Pregnancy and HIV

Caring For Yourself And Your Baby

How can I lower the chance of passing HIV to my baby?

Here are some things you can do to help protect your baby from getting HIV.

Start medicines to fight HIV

You can take medicines that fight HIV, called antiretroviral medicines, or ARVs, to lower the chance of your baby being infected with HIV. Studies have shown that when women take HIV medicines during pregnancy, the chances of passing HIV to the baby drop from about 20% to less than 5%.

Most HIV infected pregnant women need to take 3 different HIV medicines, including one called AZT (also called Zidovudine or ZDV) to best protect their babies from getting HIV. Taking 3 different HIV medicines is called combination or HAART therapy. Some women may only need to take AZT.

HIV medicines lower your baby's chance of getting HIV and should also keep you healthier.

To get the most benefit from HIV medicines

  • Take your HIV medicines during pregnancy (the right doses at the right time, every day). Do not stop taking a medicine or lower the dose without talking to your doctor.
  • No matter what HIV medicines you may take during your pregnancy, you should have AZT while you are in labor and delivery. Make a plan with your doctor to come to the hospital early in labor, so that there is enough time to take AZT before your baby is born.
  • Be sure your baby starts AZT right after birth.

If you found out you have HIV very late in pregnancy or have not taken AZT during pregnancy, there is still something you can do. AZT and other HIV medicines can be given to you during labor and to your baby right after birth to lower the chance that your baby will get HIV.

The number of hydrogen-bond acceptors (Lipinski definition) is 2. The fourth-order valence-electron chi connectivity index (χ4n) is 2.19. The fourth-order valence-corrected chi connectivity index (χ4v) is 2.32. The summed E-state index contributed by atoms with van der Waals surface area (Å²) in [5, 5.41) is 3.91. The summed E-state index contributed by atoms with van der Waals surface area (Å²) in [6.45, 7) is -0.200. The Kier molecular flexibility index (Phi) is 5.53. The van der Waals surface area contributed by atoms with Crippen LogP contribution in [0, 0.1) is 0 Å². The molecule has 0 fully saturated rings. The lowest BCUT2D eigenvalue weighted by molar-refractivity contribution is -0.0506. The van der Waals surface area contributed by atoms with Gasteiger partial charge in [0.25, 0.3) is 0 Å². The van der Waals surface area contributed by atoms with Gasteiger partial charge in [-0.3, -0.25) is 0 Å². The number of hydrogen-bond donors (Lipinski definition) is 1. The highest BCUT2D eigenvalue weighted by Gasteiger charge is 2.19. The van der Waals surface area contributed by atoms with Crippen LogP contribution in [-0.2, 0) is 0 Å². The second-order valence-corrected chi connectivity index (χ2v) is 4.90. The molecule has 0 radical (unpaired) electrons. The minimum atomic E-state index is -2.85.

Lower your viral load

Taking HIV medicines lowers your viral load (the amount of HIV in your blood). When your viral load is very low, it is less likely that you will pass HIV to your baby. The best way for you and your doctor to know what HIV medicines you should take is to measure your viral load. Talk with your doctor as soon as you find out you are pregnant so that you can have your viral load tested and start HIV medicines.

C-section delivery

Studies show that when some women with HIV had a cesarean section (C-section - surgery to deliver the baby) before labor started, the chance of passing HIV to their babies was lowered by about a half.

Women with very high viral loads who have not taken HIV medicines are more likely to benefit from a C-section delivery than women with very low viral loads.

If I decide to take HIV medicines, when is the best time to start?

Usually, the best time to start HIV medicines to lower the chance of passing HIV to your baby is the beginning of your 4th month of pregnancy. Some women may need to start HIV medicines sooner if they are very sick or have a very high viral load.

If you are already taking HIV medicines and you want to get pregnant or are already pregnant, you should talk to your doctor right away to see if you should still take these medicines, especially during the first three months of pregnancy. Some HIV medicines are better than others for pregnant women.

Talk to your doctor about what is best for you and your baby.

Will HIV medicines harm my baby or me?

A number of HIV medicines have been found to be safe for pregnant women and babies. Overall, AZT has been shown to be very safe when taken during pregnancy. To date, no birth defects or serious health problems have been linked to babies of pregnant women who took AZT only. A very few babies whose mothers took both AZT and another HIV medicine called 3TC had some side effects, but serious problems happened in very few cases (in less than 1 out of 1,000 cases).